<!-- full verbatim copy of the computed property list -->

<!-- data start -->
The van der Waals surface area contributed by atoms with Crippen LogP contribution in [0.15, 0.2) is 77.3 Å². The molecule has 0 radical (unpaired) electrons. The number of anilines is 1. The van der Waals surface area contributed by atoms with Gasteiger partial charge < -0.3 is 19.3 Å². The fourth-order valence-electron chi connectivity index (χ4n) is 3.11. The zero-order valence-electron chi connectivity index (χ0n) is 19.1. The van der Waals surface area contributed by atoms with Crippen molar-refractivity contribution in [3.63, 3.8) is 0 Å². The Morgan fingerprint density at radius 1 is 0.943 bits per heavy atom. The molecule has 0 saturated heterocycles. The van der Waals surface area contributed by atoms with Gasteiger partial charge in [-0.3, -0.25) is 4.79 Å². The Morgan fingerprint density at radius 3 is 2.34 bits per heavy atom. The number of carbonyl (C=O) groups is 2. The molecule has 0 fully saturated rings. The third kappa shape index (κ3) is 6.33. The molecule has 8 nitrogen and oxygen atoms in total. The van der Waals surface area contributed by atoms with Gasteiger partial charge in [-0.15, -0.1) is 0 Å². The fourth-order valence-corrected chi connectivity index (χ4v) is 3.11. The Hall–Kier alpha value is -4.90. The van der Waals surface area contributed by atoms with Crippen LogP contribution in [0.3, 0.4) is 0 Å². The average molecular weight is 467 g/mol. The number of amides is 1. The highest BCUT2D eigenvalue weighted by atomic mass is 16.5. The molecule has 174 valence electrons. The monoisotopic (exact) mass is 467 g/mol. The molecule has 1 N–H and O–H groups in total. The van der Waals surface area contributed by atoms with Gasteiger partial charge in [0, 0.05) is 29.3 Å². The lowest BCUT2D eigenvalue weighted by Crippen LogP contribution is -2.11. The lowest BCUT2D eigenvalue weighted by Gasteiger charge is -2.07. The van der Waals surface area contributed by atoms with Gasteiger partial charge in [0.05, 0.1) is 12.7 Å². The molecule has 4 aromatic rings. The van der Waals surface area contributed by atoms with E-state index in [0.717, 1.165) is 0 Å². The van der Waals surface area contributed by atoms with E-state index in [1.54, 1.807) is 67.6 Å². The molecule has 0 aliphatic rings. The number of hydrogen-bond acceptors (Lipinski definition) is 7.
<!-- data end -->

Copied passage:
The van der Waals surface area contributed by atoms with Crippen LogP contribution in [0.15, 0.2) is 77.3 Å². The molecule has 0 radical (unpaired) electrons. The number of anilines is 1. The van der Waals surface area contributed by atoms with Gasteiger partial charge < -0.3 is 19.3 Å². The fourth-order valence-electron chi connectivity index (χ4n) is 3.11. The zero-order valence-electron chi connectivity index (χ0n) is 19.1. The van der Waals surface area contributed by atoms with Crippen molar-refractivity contribution in [3.63, 3.8) is 0 Å². The Morgan fingerprint density at radius 1 is 0.943 bits per heavy atom. The molecule has 0 saturated heterocycles. The van der Waals surface area contributed by atoms with Gasteiger partial charge in [-0.3, -0.25) is 4.79 Å². The Morgan fingerprint density at radius 3 is 2.34 bits per heavy atom. The number of carbonyl (C=O) groups is 2. The molecule has 0 fully saturated rings. The third kappa shape index (κ3) is 6.33. The molecule has 8 nitrogen and oxygen atoms in total. The van der Waals surface area contributed by atoms with Gasteiger partial charge in [-0.15, -0.1) is 0 Å². The fourth-order valence-corrected chi connectivity index (χ4v) is 3.11. The Hall–Kier alpha value is -4.90. The van der Waals surface area contributed by atoms with Crippen LogP contribution in [0.3, 0.4) is 0 Å². The average molecular weight is 467 g/mol. The number of amides is 1. The highest BCUT2D eigenvalue weighted by atomic mass is 16.5. The molecule has 174 valence electrons. The monoisotopic (exact) mass is 467 g/mol. The molecule has 1 N–H and O–H groups in total. The van der Waals surface area contributed by atoms with Gasteiger partial charge in [0, 0.05) is 29.3 Å². The lowest BCUT2D eigenvalue weighted by Crippen LogP contribution is -2.11. The lowest BCUT2D eigenvalue weighted by Gasteiger charge is -2.07. The van der Waals surface area contributed by atoms with Gasteiger partial charge in [0.05, 0.1) is 12.7 Å². The molecule has 4 aromatic rings. The van der Waals surface area contributed by atoms with E-state index in [0.717, 1.165) is 0 Å². The van der Waals surface area contributed by atoms with E-state index in [1.54, 1.807) is 67.6 Å². The molecule has 0 aliphatic rings. The number of hydrogen-bond acceptors (Lipinski definition) is 7.